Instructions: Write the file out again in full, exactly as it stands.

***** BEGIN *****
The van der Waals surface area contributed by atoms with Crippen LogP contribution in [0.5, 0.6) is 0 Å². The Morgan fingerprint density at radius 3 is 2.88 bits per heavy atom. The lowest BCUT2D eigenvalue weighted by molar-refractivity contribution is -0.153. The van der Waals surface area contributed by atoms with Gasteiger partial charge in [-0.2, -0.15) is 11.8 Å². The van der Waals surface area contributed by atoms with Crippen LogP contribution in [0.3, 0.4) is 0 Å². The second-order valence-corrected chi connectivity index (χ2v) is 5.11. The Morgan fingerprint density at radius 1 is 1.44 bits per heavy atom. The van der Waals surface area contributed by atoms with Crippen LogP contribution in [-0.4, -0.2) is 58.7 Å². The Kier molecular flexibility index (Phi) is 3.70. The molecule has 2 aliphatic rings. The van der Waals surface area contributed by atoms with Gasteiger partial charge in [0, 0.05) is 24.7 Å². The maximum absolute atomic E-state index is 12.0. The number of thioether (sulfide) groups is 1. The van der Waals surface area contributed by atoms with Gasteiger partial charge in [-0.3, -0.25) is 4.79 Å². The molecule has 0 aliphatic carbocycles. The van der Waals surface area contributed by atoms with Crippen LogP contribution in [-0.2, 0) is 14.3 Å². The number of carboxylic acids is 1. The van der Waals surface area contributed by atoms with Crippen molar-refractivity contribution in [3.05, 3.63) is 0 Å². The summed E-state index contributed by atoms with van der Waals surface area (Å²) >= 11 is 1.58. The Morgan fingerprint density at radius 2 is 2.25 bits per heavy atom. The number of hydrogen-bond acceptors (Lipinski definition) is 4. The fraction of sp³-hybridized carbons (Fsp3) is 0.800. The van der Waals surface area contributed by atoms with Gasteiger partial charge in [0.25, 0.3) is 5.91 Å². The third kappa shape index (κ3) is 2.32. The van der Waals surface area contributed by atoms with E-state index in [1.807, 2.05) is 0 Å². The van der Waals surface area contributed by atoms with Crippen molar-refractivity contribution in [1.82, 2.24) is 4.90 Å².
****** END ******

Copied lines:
The van der Waals surface area contributed by atoms with Crippen LogP contribution in [0.5, 0.6) is 0 Å². The Morgan fingerprint density at radius 3 is 2.88 bits per heavy atom. The lowest BCUT2D eigenvalue weighted by molar-refractivity contribution is -0.153. The van der Waals surface area contributed by atoms with Gasteiger partial charge in [-0.2, -0.15) is 11.8 Å². The van der Waals surface area contributed by atoms with Crippen LogP contribution in [0.3, 0.4) is 0 Å². The second-order valence-corrected chi connectivity index (χ2v) is 5.11. The Morgan fingerprint density at radius 1 is 1.44 bits per heavy atom. The van der Waals surface area contributed by atoms with Crippen LogP contribution in [-0.4, -0.2) is 58.7 Å². The Kier molecular flexibility index (Phi) is 3.70. The molecule has 2 aliphatic rings. The van der Waals surface area contributed by atoms with Gasteiger partial charge in [0, 0.05) is 24.7 Å². The maximum absolute atomic E-state index is 12.0. The number of thioether (sulfide) groups is 1. The van der Waals surface area contributed by atoms with Gasteiger partial charge in [-0.3, -0.25) is 4.79 Å². The molecule has 0 aliphatic carbocycles. The van der Waals surface area contributed by atoms with Crippen LogP contribution in [-0.2, 0) is 14.3 Å². The number of carboxylic acids is 1. The van der Waals surface area contributed by atoms with Crippen molar-refractivity contribution in [3.05, 3.63) is 0 Å². The summed E-state index contributed by atoms with van der Waals surface area (Å²) >= 11 is 1.58. The Morgan fingerprint density at radius 2 is 2.25 bits per heavy atom. The number of hydrogen-bond acceptors (Lipinski definition) is 4. The fraction of sp³-hybridized carbons (Fsp3) is 0.800. The van der Waals surface area contributed by atoms with Gasteiger partial charge in [0.25, 0.3) is 5.91 Å². The third kappa shape index (κ3) is 2.32. The van der Waals surface area contributed by atoms with E-state index in [1.807, 2.05) is 0 Å². The van der Waals surface area contributed by atoms with Crippen molar-refractivity contribution in [1.82, 2.24) is 4.90 Å².